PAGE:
I appreciate your feedback but I do not have a friend who can purchase me a large package. I do not share the attitude of "if God wants you to have". I don't mean to be rude, but that seems a rather strange statement to me. I'm NOT saying it is, but at first glance I took it as, maybe inappropriate in some way, I don't know. I don't think that's how it works. I'm not going to presume what God wants me to have. That sounds a little too close to prosperity preaching, though I realize it's not. I cannot afford a payment plan either. I have to beg friends for things, but I don't know anyone who would be willing to do that sadly. God wants me to serve him, that I know. I have been saved for a long while now, but over the recent years I've become much more serious about it. I may not live as long a life as the average person, and it's very possible a hurricane will nuke my house and I'll lose most of what I own. I wish I had someone to turn to for this, but I don't.. Part of my enjoyment in life, is doing research on scripture. I'm very thankful for Heiser's Naked Bible Podcast, for example. He keeps mentioning Logos, and it pains me to some extent. What I've used, is so very helpful. I've been writing lots of notes with the note tool recently.

I'm going to admit something here.. I do download books on the internet if I find them. I have to because I cannot afford them. But logos has plenty I can't find, and even ones I do find, I cannot use with logos' tools because they're not in my logos account. I would love nothing more than a large base package with the feature set but I don't imagine that will happen any time soon, if ever. I can study without it. But it makes it so much easier with it.

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David Ames | Forum Activity | Replied: Mon, Mar 11 2019 6:32 PM

Chris Belmonte:

The prices are outrageous. Yes I understand they sell a lot of books to you at 90% or more off of each. But that's still too expensive for most people.

At $35 per volume a full Bible Commentary set in hard copy would cost $2310. 

At 90% off that would still be $231 for the digital copy.

But let’s go back to the good old days before Tablets, Smart Phones and even Computers.  Who would buy at full Bible Commentary set?  Not you nor me.  The only people with access to those sets would be Library Members where the Library could afford a set.  If the library had 1000 members the set would only cost $2.31 for each member.  The publishers set their prices to sell to libraries with 1000 or more members. 

Publishers are still setting prices at the per library price [$2310.00]. 

They give us a discount at 90% off [$231.00] and think that they are giving us a good deal.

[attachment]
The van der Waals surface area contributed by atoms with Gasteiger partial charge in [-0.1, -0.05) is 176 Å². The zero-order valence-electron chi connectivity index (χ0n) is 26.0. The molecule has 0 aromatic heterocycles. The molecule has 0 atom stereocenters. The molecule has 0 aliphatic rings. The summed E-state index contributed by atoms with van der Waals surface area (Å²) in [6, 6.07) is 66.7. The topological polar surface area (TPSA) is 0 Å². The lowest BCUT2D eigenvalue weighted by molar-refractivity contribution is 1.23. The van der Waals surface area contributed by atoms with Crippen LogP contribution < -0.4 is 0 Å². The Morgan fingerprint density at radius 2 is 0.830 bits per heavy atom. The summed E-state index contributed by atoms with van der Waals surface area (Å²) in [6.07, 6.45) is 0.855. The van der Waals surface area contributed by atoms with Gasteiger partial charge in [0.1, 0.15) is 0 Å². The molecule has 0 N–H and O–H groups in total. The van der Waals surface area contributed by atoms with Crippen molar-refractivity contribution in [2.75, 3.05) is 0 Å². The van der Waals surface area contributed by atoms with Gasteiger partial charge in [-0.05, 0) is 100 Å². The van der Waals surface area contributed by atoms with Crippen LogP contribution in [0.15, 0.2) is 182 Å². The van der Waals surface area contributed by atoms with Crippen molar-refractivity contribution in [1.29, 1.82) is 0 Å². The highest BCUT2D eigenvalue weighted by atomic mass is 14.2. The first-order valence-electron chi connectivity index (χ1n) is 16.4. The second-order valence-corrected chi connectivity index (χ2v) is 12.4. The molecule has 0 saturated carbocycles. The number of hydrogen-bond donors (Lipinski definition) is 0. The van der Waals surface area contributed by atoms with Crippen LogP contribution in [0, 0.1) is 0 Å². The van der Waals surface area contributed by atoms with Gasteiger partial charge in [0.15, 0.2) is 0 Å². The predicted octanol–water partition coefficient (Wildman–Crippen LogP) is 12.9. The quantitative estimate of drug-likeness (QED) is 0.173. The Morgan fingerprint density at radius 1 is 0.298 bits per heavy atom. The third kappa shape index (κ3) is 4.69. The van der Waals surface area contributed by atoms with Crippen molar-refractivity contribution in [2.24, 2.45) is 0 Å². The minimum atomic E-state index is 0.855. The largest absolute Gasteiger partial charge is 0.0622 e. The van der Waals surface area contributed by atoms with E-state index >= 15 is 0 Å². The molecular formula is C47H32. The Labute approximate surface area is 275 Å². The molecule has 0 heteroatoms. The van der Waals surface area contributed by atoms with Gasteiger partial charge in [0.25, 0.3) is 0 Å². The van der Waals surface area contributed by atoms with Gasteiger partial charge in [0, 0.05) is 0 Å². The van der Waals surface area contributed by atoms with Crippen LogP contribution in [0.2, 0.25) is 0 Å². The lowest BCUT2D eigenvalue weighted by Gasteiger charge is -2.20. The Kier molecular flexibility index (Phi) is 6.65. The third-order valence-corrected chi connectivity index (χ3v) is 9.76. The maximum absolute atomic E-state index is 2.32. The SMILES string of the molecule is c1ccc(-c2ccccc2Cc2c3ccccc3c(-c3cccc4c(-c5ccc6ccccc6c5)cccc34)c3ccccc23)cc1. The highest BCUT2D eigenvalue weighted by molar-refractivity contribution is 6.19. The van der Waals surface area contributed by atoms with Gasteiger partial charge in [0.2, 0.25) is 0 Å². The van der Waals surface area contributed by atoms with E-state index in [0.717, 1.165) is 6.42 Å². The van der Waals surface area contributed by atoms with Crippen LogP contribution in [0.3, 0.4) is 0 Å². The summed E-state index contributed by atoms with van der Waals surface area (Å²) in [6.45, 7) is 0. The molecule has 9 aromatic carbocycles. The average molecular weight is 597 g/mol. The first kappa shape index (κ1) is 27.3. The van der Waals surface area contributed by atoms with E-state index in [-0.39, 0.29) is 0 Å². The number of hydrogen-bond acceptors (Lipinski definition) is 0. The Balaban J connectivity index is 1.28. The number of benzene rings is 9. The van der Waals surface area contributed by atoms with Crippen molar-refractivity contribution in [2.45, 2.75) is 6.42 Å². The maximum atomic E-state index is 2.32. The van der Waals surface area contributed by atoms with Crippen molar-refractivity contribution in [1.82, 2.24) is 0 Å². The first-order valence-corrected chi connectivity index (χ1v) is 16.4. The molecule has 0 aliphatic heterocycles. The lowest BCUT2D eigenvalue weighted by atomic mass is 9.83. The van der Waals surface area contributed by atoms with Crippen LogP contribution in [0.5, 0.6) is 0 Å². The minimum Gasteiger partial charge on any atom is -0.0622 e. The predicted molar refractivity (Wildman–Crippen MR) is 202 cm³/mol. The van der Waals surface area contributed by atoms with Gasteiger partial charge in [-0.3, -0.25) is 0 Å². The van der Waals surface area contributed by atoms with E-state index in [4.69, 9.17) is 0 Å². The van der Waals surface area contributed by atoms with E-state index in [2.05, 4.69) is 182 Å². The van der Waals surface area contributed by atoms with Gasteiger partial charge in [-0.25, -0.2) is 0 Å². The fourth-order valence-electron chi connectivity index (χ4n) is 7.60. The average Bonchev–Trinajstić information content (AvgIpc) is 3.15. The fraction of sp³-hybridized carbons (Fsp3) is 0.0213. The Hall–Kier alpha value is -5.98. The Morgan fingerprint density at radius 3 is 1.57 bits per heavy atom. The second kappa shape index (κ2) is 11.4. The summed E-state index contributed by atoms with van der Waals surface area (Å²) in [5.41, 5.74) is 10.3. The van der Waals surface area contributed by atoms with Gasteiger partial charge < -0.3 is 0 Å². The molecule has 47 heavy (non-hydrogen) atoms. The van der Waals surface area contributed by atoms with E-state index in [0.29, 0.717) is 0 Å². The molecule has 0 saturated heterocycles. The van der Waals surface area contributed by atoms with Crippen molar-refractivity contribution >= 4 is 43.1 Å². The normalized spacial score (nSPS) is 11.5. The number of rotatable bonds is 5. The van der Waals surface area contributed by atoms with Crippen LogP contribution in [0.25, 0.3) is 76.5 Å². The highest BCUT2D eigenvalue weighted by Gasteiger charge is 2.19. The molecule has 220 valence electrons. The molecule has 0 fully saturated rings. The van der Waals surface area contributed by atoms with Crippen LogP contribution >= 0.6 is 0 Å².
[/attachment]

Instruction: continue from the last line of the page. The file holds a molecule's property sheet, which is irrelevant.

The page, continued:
What we want is the per member price [$2.31] as that is what each user paid back in the dead tree library user days. [or 99.9% off] 

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Chris Belmonte | Forum Activity | Replied: Mon, Mar 11 2019 7:50 PM

Those commentaries should never have been those prices to begin with. 
I feel a bit dumb as I'm not sure what you're talking about. The only library in my area is junk. As a result, I haven't used it since I was a child.

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MJ. Smith | Forum Activity | Replied: Tue, Mar 12 2019 1:31 AM

Chris Belmonte:
The only library in my area is junk

Where do you live that you library is not the portal into the inter-library loan system?

Orthodox Bishop Hilarion Alfeyev: "To be a theologian means to have experience of a personal encounter with God through prayer and worship."

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Chris Belmonte | Forum Activity | Replied: Tue, Mar 12 2019 3:08 AM

MJ. Smith:

Chris Belmonte:
The only library in my area is junk

Where do you live that you library is not the portal into the inter-library loan system?

I'll PM you that.

edit:

There's no private message option. I don't want to advertise my location. It wouldn't surprise me if it does have inter-library loan. I'm going to go ahead and go there and see what's changed. But I will say that I live in a dumpster town, with literal trash on the streets, including beer cans and bottles people throw practically into my yard, people who I don't particularly like and many of whom don't feel the need to converse in English. Just a few days ago there was another shooting incident down the street. It didn't used to be a dumpster town. It used to be mostly cow pasture. You could leave your car unlocked if you were feeling lazy. 
I CAN borrow from my former university's library if I pay them for a complimentary account, but I cannot use ILL much less the database. Libraries do not provide access to proquest dissertations, Jstor, etc, especially not from my own house.